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Review: The Language of Threads by Gail Tsukiyama

Title: The Language of Threads
Author: Gail Tsukiyama
Year Published: 1999

Genre: Adult Fiction
Pages: 276
Rating: 5 out of 5

Location (my 2014 Google Reading map): Hong Kong

FTC Disclosure: I received this book as a gift

Summary (from the inside flap of the book): Readers of Women of the Silk never forgot the moving story of Pei, brought to work in the silk house as a young girl. Now we learn what happened to Pei as she arrives in 1930s Hong Kong with a young orphan, Ji Shen, in her care. Soon Pei and Ji Shen find a new life in the home of Mrs. Finch, a British expatriate. But war, and the Japanese occupation of Hong Kong, tear everything apart, and Pei is once again forced to make her own way, struggling to survive and to keep her extended family alive.

Review: I love all of Gail Tsukiyama's books that I've read! Women of the Silk, the book that comes before The Language of Threads, was a wonderful book, and Tsukiyama's The Samurai's Garden is one of my all-time favorites.

What is so wonderful about Tsukiyama's books?

Setting--as an American reader I love delving into books about other countries since I feel like I learn about the language, history, customs, food, and people in an interesting way. Tsukiyama sets her books beautifully. She doesn't over do the descriptive sections (which turns me off) and instead allows the experiences of the characters to reveal the setting. Hong Kong in the 1930s and '40s was such an interesting time and I feel like I got to know the pace of life, the struggles for immigrants, whether Chinese or European, and the changes that took place as the Japanese took over during World War II.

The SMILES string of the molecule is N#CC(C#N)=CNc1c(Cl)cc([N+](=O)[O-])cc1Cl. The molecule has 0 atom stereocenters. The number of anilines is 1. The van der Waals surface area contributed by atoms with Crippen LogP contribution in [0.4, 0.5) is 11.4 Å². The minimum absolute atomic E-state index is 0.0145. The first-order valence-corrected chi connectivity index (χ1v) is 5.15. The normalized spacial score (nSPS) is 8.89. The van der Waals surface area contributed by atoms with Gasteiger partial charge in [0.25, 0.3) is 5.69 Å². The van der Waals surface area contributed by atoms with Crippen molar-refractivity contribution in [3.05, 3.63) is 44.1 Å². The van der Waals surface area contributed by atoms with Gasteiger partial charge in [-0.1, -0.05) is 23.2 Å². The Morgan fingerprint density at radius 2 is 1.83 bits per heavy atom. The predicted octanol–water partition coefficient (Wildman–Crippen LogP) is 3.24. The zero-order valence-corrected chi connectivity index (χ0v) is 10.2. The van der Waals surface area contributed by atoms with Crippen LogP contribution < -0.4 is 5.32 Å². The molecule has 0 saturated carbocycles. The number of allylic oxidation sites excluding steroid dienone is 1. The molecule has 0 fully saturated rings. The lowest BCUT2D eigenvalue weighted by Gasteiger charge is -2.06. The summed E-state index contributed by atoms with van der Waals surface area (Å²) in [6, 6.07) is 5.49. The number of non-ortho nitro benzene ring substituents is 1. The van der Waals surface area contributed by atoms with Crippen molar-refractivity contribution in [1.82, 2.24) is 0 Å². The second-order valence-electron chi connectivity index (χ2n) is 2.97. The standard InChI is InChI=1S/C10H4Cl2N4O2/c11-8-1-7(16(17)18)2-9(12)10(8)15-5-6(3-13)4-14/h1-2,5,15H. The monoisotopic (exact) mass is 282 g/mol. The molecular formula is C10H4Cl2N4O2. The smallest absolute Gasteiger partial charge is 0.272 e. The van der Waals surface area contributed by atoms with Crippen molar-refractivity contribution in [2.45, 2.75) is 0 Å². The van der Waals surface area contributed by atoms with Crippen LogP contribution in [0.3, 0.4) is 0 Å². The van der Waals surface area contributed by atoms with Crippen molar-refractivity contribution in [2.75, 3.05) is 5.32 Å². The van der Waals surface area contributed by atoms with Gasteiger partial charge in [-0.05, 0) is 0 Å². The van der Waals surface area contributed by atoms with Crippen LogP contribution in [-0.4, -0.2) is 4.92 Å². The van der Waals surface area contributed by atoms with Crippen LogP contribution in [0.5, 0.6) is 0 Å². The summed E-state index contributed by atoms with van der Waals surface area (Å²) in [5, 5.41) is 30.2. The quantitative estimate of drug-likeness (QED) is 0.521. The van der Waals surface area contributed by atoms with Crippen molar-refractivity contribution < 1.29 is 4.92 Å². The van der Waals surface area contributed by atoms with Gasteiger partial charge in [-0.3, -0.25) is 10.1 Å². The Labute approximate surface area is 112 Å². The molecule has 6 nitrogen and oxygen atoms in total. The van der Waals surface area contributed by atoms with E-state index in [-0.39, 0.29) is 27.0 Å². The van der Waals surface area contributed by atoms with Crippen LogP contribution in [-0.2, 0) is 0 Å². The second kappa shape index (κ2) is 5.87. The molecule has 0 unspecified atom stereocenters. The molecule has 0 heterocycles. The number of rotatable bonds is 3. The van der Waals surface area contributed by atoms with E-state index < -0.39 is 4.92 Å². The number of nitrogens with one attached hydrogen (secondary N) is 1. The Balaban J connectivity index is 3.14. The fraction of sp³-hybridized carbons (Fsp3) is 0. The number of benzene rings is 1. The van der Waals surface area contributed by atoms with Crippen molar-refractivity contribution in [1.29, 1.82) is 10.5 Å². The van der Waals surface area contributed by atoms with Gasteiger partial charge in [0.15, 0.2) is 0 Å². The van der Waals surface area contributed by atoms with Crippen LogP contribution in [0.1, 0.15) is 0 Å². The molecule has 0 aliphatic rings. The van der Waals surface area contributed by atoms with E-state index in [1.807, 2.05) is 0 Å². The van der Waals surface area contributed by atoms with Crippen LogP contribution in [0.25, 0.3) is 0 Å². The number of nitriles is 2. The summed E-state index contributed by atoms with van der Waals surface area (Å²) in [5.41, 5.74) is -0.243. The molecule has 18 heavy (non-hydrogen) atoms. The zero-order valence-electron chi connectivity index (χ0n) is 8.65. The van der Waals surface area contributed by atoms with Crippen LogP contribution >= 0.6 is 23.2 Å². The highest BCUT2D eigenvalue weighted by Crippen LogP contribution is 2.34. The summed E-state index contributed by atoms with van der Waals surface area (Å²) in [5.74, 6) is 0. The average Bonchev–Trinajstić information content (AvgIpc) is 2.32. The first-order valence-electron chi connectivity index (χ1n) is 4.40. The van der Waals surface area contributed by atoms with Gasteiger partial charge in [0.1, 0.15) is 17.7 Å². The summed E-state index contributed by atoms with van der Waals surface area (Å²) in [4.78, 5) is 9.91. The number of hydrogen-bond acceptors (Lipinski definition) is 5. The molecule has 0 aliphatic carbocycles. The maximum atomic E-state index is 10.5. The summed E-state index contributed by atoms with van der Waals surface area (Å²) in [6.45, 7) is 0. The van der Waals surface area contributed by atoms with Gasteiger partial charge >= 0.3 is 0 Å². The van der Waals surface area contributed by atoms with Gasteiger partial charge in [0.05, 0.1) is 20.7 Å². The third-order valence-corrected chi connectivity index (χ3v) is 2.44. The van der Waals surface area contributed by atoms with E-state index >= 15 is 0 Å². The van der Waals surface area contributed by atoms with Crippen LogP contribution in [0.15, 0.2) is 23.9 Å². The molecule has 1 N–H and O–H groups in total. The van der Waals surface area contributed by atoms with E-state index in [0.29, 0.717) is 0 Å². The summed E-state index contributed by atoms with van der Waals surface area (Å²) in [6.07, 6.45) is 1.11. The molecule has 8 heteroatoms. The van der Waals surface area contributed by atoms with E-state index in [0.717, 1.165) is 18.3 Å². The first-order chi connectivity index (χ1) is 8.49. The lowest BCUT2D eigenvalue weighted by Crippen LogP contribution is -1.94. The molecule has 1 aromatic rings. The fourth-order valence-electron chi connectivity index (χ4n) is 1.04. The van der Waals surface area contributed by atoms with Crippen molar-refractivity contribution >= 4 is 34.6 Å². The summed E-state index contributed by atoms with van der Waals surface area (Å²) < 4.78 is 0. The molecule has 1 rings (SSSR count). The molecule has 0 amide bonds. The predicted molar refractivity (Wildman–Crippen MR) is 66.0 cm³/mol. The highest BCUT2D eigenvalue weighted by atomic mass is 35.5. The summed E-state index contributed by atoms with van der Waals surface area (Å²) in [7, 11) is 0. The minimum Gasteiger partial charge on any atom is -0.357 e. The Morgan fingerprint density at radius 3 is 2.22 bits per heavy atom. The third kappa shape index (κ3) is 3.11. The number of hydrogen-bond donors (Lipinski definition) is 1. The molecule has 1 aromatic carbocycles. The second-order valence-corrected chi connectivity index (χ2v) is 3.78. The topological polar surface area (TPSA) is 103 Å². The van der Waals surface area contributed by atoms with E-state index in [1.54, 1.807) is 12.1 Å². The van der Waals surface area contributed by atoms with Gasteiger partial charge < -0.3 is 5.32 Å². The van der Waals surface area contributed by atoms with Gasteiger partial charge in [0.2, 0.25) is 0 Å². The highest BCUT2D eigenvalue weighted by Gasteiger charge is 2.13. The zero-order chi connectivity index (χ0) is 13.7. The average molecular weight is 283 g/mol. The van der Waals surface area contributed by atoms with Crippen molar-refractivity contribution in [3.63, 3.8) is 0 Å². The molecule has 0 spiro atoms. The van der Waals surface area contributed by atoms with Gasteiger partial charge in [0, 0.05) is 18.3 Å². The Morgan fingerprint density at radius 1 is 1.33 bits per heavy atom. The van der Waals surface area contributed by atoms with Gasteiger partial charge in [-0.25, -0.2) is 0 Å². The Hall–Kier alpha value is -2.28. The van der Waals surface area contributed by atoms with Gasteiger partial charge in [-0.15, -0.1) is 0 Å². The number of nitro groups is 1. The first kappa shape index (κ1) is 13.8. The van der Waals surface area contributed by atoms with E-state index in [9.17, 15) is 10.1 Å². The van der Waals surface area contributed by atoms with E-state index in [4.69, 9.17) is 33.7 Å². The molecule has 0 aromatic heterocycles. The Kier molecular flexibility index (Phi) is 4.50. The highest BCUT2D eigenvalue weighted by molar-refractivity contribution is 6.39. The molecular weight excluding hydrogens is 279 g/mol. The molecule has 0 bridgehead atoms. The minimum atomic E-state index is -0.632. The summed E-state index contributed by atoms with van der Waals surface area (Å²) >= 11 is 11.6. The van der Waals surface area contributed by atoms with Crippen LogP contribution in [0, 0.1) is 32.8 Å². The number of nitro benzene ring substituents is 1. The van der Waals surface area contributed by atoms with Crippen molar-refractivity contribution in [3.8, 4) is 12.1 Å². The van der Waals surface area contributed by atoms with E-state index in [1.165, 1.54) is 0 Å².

Plot--Continuing the story of Pei as she leaves the insular life with her sisters working the silk is genius. I care about Pei and Ji Shen as well as the people who come into their lives. They face such hardship, but manage to take it in stride, remaining calm, centered and determined to persevere. The characters face such difficult situations due to the times and their social class but I still felt like there was always hope.

Characters--I love Tsukiyama's characters! Pei comes from nothing: a small village in rural China to the bustling city of Hong Kong and we are on that journey with her as she faces difficult times, good times, her loved ones dying and making new friends.

Writing--The only way I can think to describe Tsukiyama's writing is gentle. I feel calm when I read her books even when the lives of her characters are troubled.

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